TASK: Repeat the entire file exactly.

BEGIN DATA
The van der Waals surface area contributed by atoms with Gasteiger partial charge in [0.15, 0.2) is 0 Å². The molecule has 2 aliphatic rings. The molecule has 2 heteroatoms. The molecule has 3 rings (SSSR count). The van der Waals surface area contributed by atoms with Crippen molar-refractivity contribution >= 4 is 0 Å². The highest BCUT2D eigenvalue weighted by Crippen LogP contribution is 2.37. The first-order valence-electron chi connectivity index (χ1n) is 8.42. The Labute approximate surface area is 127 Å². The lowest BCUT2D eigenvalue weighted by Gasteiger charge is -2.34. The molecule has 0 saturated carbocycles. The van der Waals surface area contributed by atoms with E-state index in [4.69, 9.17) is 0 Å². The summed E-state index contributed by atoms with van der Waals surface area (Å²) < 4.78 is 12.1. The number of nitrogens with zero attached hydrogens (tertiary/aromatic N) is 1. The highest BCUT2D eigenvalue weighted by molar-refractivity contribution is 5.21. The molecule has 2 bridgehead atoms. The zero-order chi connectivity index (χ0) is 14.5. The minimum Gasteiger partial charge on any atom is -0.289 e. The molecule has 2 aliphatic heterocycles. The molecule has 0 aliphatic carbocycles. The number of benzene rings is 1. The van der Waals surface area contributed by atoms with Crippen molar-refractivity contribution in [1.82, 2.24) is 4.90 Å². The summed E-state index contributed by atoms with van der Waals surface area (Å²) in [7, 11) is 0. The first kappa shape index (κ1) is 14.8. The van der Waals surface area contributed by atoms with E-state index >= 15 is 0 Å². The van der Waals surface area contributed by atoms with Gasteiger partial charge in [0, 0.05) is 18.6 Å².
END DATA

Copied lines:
The van der Waals surface area contributed by atoms with Gasteiger partial charge in [0.15, 0.2) is 0 Å². The molecule has 2 aliphatic rings. The molecule has 2 heteroatoms. The molecule has 3 rings (SSSR count). The van der Waals surface area contributed by atoms with Crippen molar-refractivity contribution >= 4 is 0 Å². The highest BCUT2D eigenvalue weighted by Crippen LogP contribution is 2.37. The first-order valence-electron chi connectivity index (χ1n) is 8.42. The Labute approximate surface area is 127 Å². The lowest BCUT2D eigenvalue weighted by Gasteiger charge is -2.34. The molecule has 0 saturated carbocycles. The van der Waals surface area contributed by atoms with E-state index in [4.69, 9.17) is 0 Å². The summed E-state index contributed by atoms with van der Waals surface area (Å²) < 4.78 is 12.1. The number of nitrogens with zero attached hydrogens (tertiary/aromatic N) is 1. The highest BCUT2D eigenvalue weighted by molar-refractivity contribution is 5.21. The molecule has 2 bridgehead atoms. The zero-order chi connectivity index (χ0) is 14.5. The minimum Gasteiger partial charge on any atom is -0.289 e. The molecule has 2 aliphatic heterocycles. The molecule has 0 aliphatic carbocycles. The number of benzene rings is 1. The van der Waals surface area contributed by atoms with Crippen molar-refractivity contribution in [1.82, 2.24) is 4.90 Å². The summed E-state index contributed by atoms with van der Waals surface area (Å²) in [7, 11) is 0. The first kappa shape index (κ1) is 14.8. The van der Waals surface area contributed by atoms with E-state index >= 15 is 0 Å². The van der Waals surface area contributed by atoms with Gasteiger partial charge in [0, 0.05) is 18.6 Å².